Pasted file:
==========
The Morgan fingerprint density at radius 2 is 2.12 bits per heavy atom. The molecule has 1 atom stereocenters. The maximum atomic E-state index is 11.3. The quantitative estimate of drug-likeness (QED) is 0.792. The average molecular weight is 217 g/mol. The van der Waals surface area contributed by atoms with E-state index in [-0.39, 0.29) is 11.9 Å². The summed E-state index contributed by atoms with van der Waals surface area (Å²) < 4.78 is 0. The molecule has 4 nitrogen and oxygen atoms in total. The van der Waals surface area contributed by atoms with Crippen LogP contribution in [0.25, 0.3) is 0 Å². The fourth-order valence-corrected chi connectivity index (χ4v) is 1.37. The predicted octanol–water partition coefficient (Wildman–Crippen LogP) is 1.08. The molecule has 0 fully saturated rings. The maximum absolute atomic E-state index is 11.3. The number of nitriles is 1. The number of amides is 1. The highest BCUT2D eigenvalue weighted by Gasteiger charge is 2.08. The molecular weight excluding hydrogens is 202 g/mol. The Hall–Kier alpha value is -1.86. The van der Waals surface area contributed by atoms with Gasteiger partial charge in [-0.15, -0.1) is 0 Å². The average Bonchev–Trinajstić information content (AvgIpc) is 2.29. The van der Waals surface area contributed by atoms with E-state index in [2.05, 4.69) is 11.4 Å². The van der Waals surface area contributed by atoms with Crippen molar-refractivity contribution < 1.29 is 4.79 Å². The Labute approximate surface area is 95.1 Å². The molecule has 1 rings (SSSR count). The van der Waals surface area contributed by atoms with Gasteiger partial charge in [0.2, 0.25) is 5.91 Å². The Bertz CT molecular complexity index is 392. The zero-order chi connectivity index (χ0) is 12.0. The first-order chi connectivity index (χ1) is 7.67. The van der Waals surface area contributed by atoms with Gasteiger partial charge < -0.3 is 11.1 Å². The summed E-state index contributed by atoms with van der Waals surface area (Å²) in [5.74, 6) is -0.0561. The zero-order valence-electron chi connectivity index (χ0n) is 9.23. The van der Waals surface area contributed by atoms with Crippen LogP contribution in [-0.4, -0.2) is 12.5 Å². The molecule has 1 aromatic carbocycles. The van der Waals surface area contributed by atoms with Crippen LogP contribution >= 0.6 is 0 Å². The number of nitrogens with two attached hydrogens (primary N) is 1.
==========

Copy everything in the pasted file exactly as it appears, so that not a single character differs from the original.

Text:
The Morgan fingerprint density at radius 2 is 2.12 bits per heavy atom. The molecule has 1 atom stereocenters. The maximum atomic E-state index is 11.3. The quantitative estimate of drug-likeness (QED) is 0.792. The average molecular weight is 217 g/mol. The van der Waals surface area contributed by atoms with E-state index in [-0.39, 0.29) is 11.9 Å². The summed E-state index contributed by atoms with van der Waals surface area (Å²) < 4.78 is 0. The molecule has 4 nitrogen and oxygen atoms in total. The van der Waals surface area contributed by atoms with Crippen LogP contribution in [0.25, 0.3) is 0 Å². The fourth-order valence-corrected chi connectivity index (χ4v) is 1.37. The predicted octanol–water partition coefficient (Wildman–Crippen LogP) is 1.08. The molecule has 0 fully saturated rings. The maximum absolute atomic E-state index is 11.3. The number of nitriles is 1. The number of amides is 1. The highest BCUT2D eigenvalue weighted by Gasteiger charge is 2.08. The molecular weight excluding hydrogens is 202 g/mol. The Hall–Kier alpha value is -1.86. The van der Waals surface area contributed by atoms with Gasteiger partial charge in [-0.15, -0.1) is 0 Å². The average Bonchev–Trinajstić information content (AvgIpc) is 2.29. The van der Waals surface area contributed by atoms with E-state index in [2.05, 4.69) is 11.4 Å². The van der Waals surface area contributed by atoms with Crippen molar-refractivity contribution < 1.29 is 4.79 Å². The Labute approximate surface area is 95.1 Å². The molecule has 1 rings (SSSR count). The van der Waals surface area contributed by atoms with Gasteiger partial charge in [0.2, 0.25) is 5.91 Å². The Bertz CT molecular complexity index is 392. The zero-order chi connectivity index (χ0) is 12.0. The first-order chi connectivity index (χ1) is 7.67. The van der Waals surface area contributed by atoms with Gasteiger partial charge < -0.3 is 11.1 Å². The summed E-state index contributed by atoms with van der Waals surface area (Å²) in [5.74, 6) is -0.0561. The zero-order valence-electron chi connectivity index (χ0n) is 9.23. The van der Waals surface area contributed by atoms with Crippen LogP contribution in [-0.4, -0.2) is 12.5 Å². The molecule has 1 aromatic carbocycles. The van der Waals surface area contributed by atoms with Crippen LogP contribution >= 0.6 is 0 Å². The number of nitrogens with two attached hydrogens (primary N) is 1.